Did MoveOn.org get favored treatment from The Times? And was the ad outside the bounds of acceptable political discourse? The answer to the first question is that MoveOn.org paid what is known in the newspaper industry as a standby rate of $64,575 that it should not have received under Times policies. The group should have paid $142,083. The Times had maintained for a week that the standby rate was appropriate, but a company spokeswoman told me late Thursday afternoon that an advertising sales representative made a mistake.
The answer to the second question is that the ad appears to fly in the face of an internal advertising acceptability manual that says, "We do not accept opinion advertisements that are attacks of a personal nature." Steph Jespersen, the executive who approved the ad, said that, while it was "rough," he regarded it as a comment on a public official's management of his office and therefore acceptable speech for The Times to print.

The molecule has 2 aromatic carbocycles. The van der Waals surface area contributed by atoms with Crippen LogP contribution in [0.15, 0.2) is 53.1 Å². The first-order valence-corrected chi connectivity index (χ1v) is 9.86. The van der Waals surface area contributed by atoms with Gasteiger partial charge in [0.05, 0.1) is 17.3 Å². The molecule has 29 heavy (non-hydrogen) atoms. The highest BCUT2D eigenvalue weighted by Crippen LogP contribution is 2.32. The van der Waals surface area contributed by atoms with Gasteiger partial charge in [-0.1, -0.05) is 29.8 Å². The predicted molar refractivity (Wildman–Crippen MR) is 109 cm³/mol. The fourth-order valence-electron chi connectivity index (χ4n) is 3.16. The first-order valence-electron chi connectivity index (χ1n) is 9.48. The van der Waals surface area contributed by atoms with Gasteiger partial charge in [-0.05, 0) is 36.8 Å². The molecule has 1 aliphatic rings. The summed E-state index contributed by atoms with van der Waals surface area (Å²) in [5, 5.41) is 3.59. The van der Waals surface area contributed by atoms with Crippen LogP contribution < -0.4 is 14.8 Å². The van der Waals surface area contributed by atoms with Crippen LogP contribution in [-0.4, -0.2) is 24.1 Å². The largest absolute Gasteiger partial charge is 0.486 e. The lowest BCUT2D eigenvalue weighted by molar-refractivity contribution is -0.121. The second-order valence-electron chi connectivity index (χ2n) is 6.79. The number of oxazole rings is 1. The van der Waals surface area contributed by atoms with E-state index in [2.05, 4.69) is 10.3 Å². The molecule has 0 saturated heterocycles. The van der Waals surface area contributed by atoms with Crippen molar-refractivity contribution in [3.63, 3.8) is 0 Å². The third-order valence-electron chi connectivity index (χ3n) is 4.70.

By the end of last week the ad appeared to have backfired on both MoveOn.org and fellow opponents of the war in Iraq — and on The Times. It gave the Bush administration and its allies an opportunity to change the subject from questions about an unpopular war to defense of a respected general with nine rows of ribbons on his chest, including a Bronze Star with a V for valor. And it gave fresh ammunition to a cottage industry that loves to bash The Times as a bastion of the "liberal media."UPDATE: Out of what the group calls "an abundance of caution," MoveOn has unilaterally decided to pay the difference between the standard ad rate and what they had paid for the "Betray Us" ad. In a press release, MoveOn honcho Eli Pariser wrote:
MoveOn continues, of course, to stand by the content of the advertisement and to urge citizens and their elected representatives in the Congress to focus on the continued dishonesty of the Bush Administration and the American blood and treasure being lost in a war for which the Administration has no exit strategy. Certainly that issue is more worthy of the attention of the electorate and the media than the mistake of an advertising representative or the wording of an advertisement.